The only false flag in recent memory didn’t get very far because they couldn’t get the alleged victim companies to go along with it.

        Remember SuperMicro?
        A certain US business publication (not cyber security) accused China of a massive supply chain breach involving tiny chips hidden on motherboards sold to US companies.
        All the companies investigated and outright denied this happened. Physical evidence, unlike software, would have been found by now, but nothing was ever found.

        It turns out, this was at the height of the Trade War with China, and certain US business interests felt it was worth it to stir up suspicion of China to gain leverage in this war.

        THAT was a false flag.
        This attack was sneaky, but was confirmed by some of the best experts. Attribution isn’t 100% and it’s still early… but so far, nothing other than pure politics, points to China. Russia is the likely suspect.

    • Russian groups often sell access. The primary goals can be espionage, but when that fails (when they are discovered)… secondary objectives can still be fulfilled.

      Destabilization and overall chaos is a known objective for Russia. General weakness in the west, bolsters the geopolitical influence that Russia has.

      Also, cyber crime groups are VERY active in Russia. They are given a free pass by the Russian government to attack the west, and they all know the will never be extradited.

      So yeah… this does “strengthen the case that it was perpetrated by Russian state-sponsored actors”.

  14. Am I wrong in believing that static code analysis and a proper secure development pipeline would have found this? Every piece of code injected into software should have both automatic and manual review.

    My guess is that SolarWinds at most had some basic automated checks and did not have very strong change control.

    While the nation-state actor could have subverted this type of security, it is definitely a cautionary tale for software companies. Will be following closely to learn the lessons.

    • If you read the detailed analysis Crowdstrike link above, the weakness was not lack of change control or lack of code review: the bad code was injected outside of source code control during the build process, as the binary was generated.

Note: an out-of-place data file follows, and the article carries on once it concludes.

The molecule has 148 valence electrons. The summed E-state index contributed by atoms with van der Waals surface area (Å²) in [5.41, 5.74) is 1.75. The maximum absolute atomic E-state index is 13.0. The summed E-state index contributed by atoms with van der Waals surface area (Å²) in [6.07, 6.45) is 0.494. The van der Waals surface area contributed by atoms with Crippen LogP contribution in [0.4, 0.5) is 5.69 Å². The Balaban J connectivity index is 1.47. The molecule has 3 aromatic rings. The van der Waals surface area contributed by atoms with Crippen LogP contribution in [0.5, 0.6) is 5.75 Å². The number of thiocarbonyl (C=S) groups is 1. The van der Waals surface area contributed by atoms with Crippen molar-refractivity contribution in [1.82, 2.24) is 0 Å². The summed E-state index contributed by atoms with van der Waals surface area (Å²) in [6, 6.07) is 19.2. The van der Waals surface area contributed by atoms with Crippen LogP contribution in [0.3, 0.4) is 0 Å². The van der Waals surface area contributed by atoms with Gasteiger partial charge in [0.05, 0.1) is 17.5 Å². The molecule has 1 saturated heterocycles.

To summarize, the only way they had a chance to catch this was to catch a rogue process running on the build server; nearly impossible due to the stealth nature of the malware.

  15. Damn clever hack. It detects when the build process is started on the build server (MsBuild.exe) and modifies the source code just before it is read by the compiler.

    Aside from the extreme difficulty of caching the hack in the act of modifying the source code, any detection would have been very hard given the many counter measures taken to keep the hack hidden.

    This should reinforce the importance of keeping hackers out of critical systems, instead of thinking that intrusion detection will work.

  16. Why is this labelled “Jan 21”? Does someone have a time machine?

    If so, I have a few questions about lottery numbers…

  17. SolarWinds stated that the malicious code was not present in their source control repository. This means that a key problem (pun intended) they had (have?) is that the code signing system had no coupling with the source control repository so it signed anything it received from an authenticated user.

    Even if the signing key was in an HSM, if the build server has access to the HSM it can sign whatever it wants under this model.

    What they need to do is have the code signing system validate that what it is signing matches what is in the source control repository. This would then require the attacker to commit the malicious payload to the repository where it is easier to detect (assuming code reviews are part of their SDLC).

  18. That attack could’ve easily been spionage, North Korea also has hacking groups that attack other countries, which makes it possible. Having a company like Solarwinds attacked like that means everyone is vulnerable, and that’s dangerous. Nice post.

    • Lots of Russian bots trying like hell to distract, deflect, and recast suspicion away from Russia,… Which the intelligence community and private sector efforts are already in agreement. They followed the TTPs, capabilities and motivations… All pointing to Russian actors.

  19. So… what to do about it?

    I run a website for a small non-profit. Our host company uses SolarWinds Spam Protection.

    Is our site compromised? How would we know? What should we do about it?

    • https://www.solarwinds.com/securityadvisory

      The Solarwinds Spam product, “SpamExperts” is listed as “NOT AFFECTED”.

      Pretty much only the components of their “Orion” suite was compromised.

      If you are still concerned, you can hire a cybersecurity firm to perform an assessment. Threat hunting teams know what to look for.

      From what we are seeing, the targets have been government agencies, and large IT companies that would do business with government. So small non-profit companies normally would not be a target.

      And even if you ran Solarwinds Orion…. when the malware communicated with command and control servers, and determined that your system wasn’t a target, the malware would shutdown.

  20. https://www.wired.com/story/solarwinds-russia-hackers-turla-malware/

    Attribution to Russian Intelligence is becoming clearer.

  21. Many thanks JamminJ. I will sleep better for knowing this.